Press release ¤ Information de presse
Prof. Hans R. Schöler, Max-Planck-Institute for Molecular Biomedicine, Münster
Plenary lecture, Forum, Room Agenda
18 May 2006, 1.30 p.m.
Regenerative medicine and especially stem cell research deal with new therapeutic concepts based on cellular therapies for degenerative diseases like cardiovascular diseases, Parkinson and diabetes.
Many well known scientists working with stem cells believe that embryonic stem cells have enormous potential. Irving Weissman, Stanford, USA, who is a pioneer of adult stem cell research, predicts a second biotechnological revolution triggered by embryonic stem cell research. On the other hand there are warnings that efficient therapies have not yet been developed and are still only a hope for the future. Sobering experience with promising therapeutic concepts in the past, e.g. with gene therapy, only produced a categorical ‘no’ to research with embryonic stem cells by the public. This situation led to the fact that in Germany public opinion is divided on the question of research with adult and embryonic stem cells.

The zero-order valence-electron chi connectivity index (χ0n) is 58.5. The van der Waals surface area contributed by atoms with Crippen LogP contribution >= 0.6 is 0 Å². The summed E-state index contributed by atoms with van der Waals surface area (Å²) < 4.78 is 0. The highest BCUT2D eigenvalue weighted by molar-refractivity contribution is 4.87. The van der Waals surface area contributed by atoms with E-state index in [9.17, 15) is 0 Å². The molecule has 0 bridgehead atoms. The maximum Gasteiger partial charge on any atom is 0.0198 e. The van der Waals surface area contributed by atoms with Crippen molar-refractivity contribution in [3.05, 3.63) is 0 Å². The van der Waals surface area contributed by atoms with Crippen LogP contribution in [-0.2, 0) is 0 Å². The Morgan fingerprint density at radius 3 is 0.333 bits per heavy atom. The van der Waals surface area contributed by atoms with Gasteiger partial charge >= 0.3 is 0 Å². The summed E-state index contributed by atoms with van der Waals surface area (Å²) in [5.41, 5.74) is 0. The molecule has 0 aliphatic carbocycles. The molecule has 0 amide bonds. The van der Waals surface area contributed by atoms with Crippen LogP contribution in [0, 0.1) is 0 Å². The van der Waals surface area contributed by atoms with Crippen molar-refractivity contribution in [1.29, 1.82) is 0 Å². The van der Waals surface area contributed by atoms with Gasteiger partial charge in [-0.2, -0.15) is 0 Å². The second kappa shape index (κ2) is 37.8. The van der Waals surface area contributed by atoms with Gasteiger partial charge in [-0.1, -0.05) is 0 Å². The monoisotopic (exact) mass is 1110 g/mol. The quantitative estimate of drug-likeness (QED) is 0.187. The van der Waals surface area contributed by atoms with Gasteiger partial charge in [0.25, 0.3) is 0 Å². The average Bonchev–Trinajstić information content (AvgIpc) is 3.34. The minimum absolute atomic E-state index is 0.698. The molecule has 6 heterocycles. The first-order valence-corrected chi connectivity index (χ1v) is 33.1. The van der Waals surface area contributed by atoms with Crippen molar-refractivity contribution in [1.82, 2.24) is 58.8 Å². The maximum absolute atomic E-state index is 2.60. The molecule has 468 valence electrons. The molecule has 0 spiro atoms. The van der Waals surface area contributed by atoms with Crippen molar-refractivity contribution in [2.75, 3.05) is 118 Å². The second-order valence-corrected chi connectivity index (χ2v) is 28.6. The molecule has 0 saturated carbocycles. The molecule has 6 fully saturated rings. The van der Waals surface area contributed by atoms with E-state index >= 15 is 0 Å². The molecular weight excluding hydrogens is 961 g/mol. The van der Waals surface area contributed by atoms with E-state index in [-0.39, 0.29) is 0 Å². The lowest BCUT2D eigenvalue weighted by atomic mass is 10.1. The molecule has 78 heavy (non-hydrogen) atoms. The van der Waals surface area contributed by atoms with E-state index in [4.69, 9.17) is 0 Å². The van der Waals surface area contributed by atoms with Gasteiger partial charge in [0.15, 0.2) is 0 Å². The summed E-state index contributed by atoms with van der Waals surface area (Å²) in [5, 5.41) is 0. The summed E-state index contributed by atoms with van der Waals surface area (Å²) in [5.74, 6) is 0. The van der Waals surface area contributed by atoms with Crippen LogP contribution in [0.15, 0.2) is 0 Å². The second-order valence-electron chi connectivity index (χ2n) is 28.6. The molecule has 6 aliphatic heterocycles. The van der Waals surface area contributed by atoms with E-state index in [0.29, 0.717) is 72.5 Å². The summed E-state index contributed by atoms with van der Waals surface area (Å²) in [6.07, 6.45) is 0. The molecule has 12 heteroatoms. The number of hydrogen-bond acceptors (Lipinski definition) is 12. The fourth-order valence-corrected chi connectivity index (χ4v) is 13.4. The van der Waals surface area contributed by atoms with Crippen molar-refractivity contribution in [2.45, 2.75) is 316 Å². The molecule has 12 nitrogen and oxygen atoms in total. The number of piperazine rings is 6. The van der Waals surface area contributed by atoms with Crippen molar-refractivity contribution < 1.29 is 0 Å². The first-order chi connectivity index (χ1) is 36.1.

Hans R. Schöler has a high reputation as stem cell researcher. He returned to Germany from the USA two years ago. In his lecture he will point out the necessity for research with adult and embryonic stem cells. Both branches of stem cell research are needed to ascertain the best therapeutic concept for a great number of diseases. He will also explain how specific stem cells from a patient can be obtained without going through the critical embryonic phase and how embryonic stem cells enable scientists to work on rare genetic diseases in vitro to better understand the mechanisms of these diseases and to explore different therapeutic options.